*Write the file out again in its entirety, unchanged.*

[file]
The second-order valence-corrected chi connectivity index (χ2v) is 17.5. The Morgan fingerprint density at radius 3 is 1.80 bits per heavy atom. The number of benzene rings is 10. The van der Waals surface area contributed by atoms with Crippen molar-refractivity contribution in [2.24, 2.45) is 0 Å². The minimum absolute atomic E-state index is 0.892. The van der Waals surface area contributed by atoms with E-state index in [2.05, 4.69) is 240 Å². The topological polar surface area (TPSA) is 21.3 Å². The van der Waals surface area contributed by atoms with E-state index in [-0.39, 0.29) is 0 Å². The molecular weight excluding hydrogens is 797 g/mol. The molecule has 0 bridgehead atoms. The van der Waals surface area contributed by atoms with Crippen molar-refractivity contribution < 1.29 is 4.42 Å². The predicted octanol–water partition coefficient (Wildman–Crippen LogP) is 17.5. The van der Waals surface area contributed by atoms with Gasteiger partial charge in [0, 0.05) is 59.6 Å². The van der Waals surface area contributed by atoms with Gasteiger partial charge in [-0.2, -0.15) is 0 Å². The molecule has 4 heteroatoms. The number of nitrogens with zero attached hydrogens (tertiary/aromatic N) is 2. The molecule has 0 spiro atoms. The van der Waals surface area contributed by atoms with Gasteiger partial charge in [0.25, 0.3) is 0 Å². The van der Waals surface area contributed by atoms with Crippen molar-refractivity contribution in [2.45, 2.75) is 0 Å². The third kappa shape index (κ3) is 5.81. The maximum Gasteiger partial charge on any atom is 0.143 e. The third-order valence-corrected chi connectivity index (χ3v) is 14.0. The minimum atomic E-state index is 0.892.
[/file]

The second-order valence-corrected chi connectivity index (χ2v) is 17.5. The Morgan fingerprint density at radius 3 is 1.80 bits per heavy atom. The number of benzene rings is 10. The van der Waals surface area contributed by atoms with Crippen molar-refractivity contribution in [2.24, 2.45) is 0 Å². The minimum absolute atomic E-state index is 0.892. The van der Waals surface area contributed by atoms with E-state index in [2.05, 4.69) is 240 Å². The topological polar surface area (TPSA) is 21.3 Å². The van der Waals surface area contributed by atoms with E-state index in [-0.39, 0.29) is 0 Å². The molecular weight excluding hydrogens is 797 g/mol. The molecule has 0 bridgehead atoms. The van der Waals surface area contributed by atoms with Crippen molar-refractivity contribution < 1.29 is 4.42 Å². The predicted octanol–water partition coefficient (Wildman–Crippen LogP) is 17.5. The van der Waals surface area contributed by atoms with Gasteiger partial charge in [0, 0.05) is 59.6 Å². The van der Waals surface area contributed by atoms with Gasteiger partial charge in [-0.2, -0.15) is 0 Å². The molecule has 4 heteroatoms. The number of nitrogens with zero attached hydrogens (tertiary/aromatic N) is 2. The molecule has 0 spiro atoms. The van der Waals surface area contributed by atoms with Gasteiger partial charge in [0.25, 0.3) is 0 Å². The van der Waals surface area contributed by atoms with Crippen molar-refractivity contribution in [2.45, 2.75) is 0 Å². The third kappa shape index (κ3) is 5.81. The maximum Gasteiger partial charge on any atom is 0.143 e. The third-order valence-corrected chi connectivity index (χ3v) is 14.0. The minimum atomic E-state index is 0.892.